German photographer Martin Klimas' latest exhibition, a series of images he calls "Sonic Sculptures," is so explosive and colorful, it just may change the way you look -- yes, look -- at music.
For the project, Klimas put vibrantly colored paint on a diaphragm over a speaker, turned up the volume on selected music and snapped photos of what the New York Times Magazine described as "a 3-D take on Jackson Pollack."
"I use an ordinary speaker with a funnel-shaped protective membrane on top of it," he told the Smithsonian. "I pour paint colors onto the rubber membrane, and then I withdraw from the setup."
The above photo shows Prince's "Sign 'O' The Times."
Klimas' project was inspired by the research of Hans Jenny, a German physician, scientist and father of cymatics, which is the study of wave phenomena. Jenny photographed his experiments of the effects sound vibrations had on various materials such as fluids, powders and liquid paste. Jenny placed these substances on a rubber drum head and, as it vibrated, he found different tones produced different patterns in the materials. Low tones made powders assemble in straight lines, while deeper tones made for more complex patterns.
The above photo reflects Phillip Glass' "Music With Changing Parts."
Klimas used a variety of music -- everyone from Prince to James Brown and Charlie Parker to Phillip Glass. He says he leaves the "creation of the picture to the sound itself" and, after cranking the volume, steps back. Once the paint starts jumping, a sound-trigger device that detects noise spikes automatically takes photos.
"I mostly selected works that were particularly dynamic, and percussive," Klimas said. Though he used songs from a variety of music styles and eras, many of the tracks chosen were by musicians who had ties to the visual art world, such as the Velvet Underground and John Cage.
Before they struck gold with "Get Lucky," Daft Punk got dance floors thumping with "Around the World" shown here.
Klimas spent six months completing the project in his Dusseldorf studio and took about 1,000 shots to get his final 212 images. He went through 18.5 gallons of paint, on average of 6 ounces per shot, and blew two speakers while cranking the tunes. He used a Hasselblad camera with a shutter speed of 1/7000th a second.
The above image is a photo of Ornette Coleman's "Free Jazz, A Collective Improvisation."
Blown speakers and exactitudes aside, Klimas said "the most annoying thing was cleaning up the set thoroughly after every single shot." Check out more of Klimas' work on his website (www.martin-klimas.de), or better yet, if you're in New York City, stop by the Foley Gallery on the Lower East Side. There you can find his new exhibition, "SONIC," which opened earlier this month.
The above photo illustrates Pink Floyd's "On the Run."
In his series of oddly haunting photographs, researcher and artist Luis Hernan has found the ghost in the machine.
Or maybe it’s the machine in the ghost. Hernan’s Digital Ethereal project is billed as “a creative exploration of wireless spectres.” The concept is to illuminate, quite literally, the invisible infrastructure of wireless networks that surrounds us in the digital age.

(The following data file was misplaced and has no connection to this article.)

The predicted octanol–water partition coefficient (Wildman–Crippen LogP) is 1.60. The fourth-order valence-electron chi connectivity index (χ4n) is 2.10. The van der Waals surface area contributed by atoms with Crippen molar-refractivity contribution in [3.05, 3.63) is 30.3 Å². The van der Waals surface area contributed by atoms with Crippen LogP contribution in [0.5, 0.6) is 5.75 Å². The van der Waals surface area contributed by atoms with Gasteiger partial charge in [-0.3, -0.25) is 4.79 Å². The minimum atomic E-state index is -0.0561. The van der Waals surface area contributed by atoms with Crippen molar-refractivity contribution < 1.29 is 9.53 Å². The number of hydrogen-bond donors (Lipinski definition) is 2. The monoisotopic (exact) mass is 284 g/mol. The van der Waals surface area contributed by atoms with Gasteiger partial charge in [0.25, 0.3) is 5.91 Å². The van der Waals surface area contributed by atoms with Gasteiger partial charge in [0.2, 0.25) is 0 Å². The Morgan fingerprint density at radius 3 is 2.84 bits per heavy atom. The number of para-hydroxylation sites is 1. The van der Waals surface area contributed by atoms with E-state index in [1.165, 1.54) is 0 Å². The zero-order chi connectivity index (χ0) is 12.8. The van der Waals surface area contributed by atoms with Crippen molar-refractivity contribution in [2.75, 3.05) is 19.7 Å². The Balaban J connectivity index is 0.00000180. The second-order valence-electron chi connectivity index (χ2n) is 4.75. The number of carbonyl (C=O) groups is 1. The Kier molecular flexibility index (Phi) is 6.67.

Hernan creates his images by way of long-exposure photography along with what he calls a “Kirlian Device,” named after the techniques of Kirlian photography, which is often associated with paranormal phenomena. Whereas Kirlian photography is designed to render visible certain kinds of electrical discharges, Hernan’s Kirlian Device is a way to reveal invisible wireless networks.
It’s pretty straightforward. The Kirlian Device is an instrument that scans for local wireless networks, then translates relative signal strength into color LEDs. (Well, it’s a bit more complicated than that.) The device changes color as it moves through space picking up various signals.
By tracking the movement of the device with a long-exposure camera — Hernan literally walks around with the device or swings it around his body — wireless signals are registered on film as ghostly streaks of multicolored light.
“The device is moved through the space, which is then registered in a long-exposure photograph,” Hernan told Discovery News. “This process lasts for several minutes, and due to the brightness of the device, my figure is ghosted away in the process. In some pictures you can see my feet or even my blurred head underneath the light strikes.”
Hernan’s evocation of ghostly images and spirit photography is entirely deliberate, and intended to provoke thought about invisible energies in the environment.
“I believe our interaction with this landscape of electromagnetic signals … can be characterized in the same terms as that with ghosts and spectra,” he writes on the Digital Ethereal project page. “They both are paradoxical entities, whose untypical substance allows them to be an invisible presence.”
Hernan is currently pursuing his PhD with the Architecture and Interaction Design group at Newcastle University in the U.K. He’s also released a free Android app version of the Kirlian Device, showcased in a recent exhibition. Check out the video.
Credit: Luis Hernan